For those that watched the movie The Kings Speech, there was some interesting insight into the home life of Princess Elizabeth. With a peek into the royal nursery, Elizabeth was quite fond of her dolls and equestrian toys — which would become a life long passion for horses. At the same time, Madame Alexander was making dolls for the American market celebrating the young princess who was just about to make a huge bump in rank by becoming a royal princess, and heir to the British throne, once her uncle abdicated in 1936 and her father became king.
Princess Elizabeth and her sister, Princess Margaret had their play dolls, which were well played with, and they had dolls presented to them in a ceremonial capacity. The Royal Collection Trust has maintained a fascinating reserve of both of these dolls and toys — providing a unique look into these unique lives. The princesses grow up right at the brink of WWII, and lived with the war in London. They had virtually no friends their own age, so their play world was even more important.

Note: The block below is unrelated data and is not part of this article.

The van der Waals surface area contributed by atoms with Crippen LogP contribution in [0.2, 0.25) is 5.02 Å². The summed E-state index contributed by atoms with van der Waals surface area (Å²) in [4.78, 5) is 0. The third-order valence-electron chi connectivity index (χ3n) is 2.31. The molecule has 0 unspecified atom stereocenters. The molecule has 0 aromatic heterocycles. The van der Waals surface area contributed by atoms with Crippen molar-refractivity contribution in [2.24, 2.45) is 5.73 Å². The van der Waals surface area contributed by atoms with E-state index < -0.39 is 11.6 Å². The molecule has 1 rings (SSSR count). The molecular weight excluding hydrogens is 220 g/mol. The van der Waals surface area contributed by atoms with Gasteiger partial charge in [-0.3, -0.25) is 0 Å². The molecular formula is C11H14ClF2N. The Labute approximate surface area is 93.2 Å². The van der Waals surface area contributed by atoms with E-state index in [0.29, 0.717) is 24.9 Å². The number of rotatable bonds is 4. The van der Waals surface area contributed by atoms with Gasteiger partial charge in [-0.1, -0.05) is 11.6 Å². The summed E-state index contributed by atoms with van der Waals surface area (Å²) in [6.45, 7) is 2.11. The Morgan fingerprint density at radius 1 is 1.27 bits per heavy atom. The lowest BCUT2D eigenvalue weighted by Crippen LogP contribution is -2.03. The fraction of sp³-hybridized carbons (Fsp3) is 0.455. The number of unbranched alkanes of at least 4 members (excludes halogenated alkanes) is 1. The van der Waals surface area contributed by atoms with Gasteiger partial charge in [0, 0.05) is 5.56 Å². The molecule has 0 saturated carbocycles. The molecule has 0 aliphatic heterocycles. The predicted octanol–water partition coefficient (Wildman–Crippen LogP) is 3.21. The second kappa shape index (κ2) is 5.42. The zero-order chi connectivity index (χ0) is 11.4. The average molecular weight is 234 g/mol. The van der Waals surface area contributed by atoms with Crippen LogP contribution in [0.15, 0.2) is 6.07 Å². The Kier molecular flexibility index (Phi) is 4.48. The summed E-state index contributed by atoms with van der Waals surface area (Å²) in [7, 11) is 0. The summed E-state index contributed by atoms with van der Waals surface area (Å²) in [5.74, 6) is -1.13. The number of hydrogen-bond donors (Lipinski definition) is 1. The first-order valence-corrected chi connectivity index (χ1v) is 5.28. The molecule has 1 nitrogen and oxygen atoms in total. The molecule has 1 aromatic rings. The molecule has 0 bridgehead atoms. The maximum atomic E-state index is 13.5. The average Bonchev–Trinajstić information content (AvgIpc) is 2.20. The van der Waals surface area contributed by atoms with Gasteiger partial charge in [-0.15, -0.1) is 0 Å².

Part of the fascination is enhanced by the long tradition of beautiful dolls created by Madame Alexander celebrating Princess Elizabeth who would become Queen Elizabeth, and a mother with children of her own. This all composition jointed body, glassine sleep eyes, real upper lashes, painted lower lashes, open smiling mouth with teeth and felt tongue. Betty face mold, with a mohair wig, was part of the early composition dolls by Alexander that would develop with the newest technology of each decade.
Part of the collection that showcases the childhood dolls and toys of Princesses Elizabeth and Margaret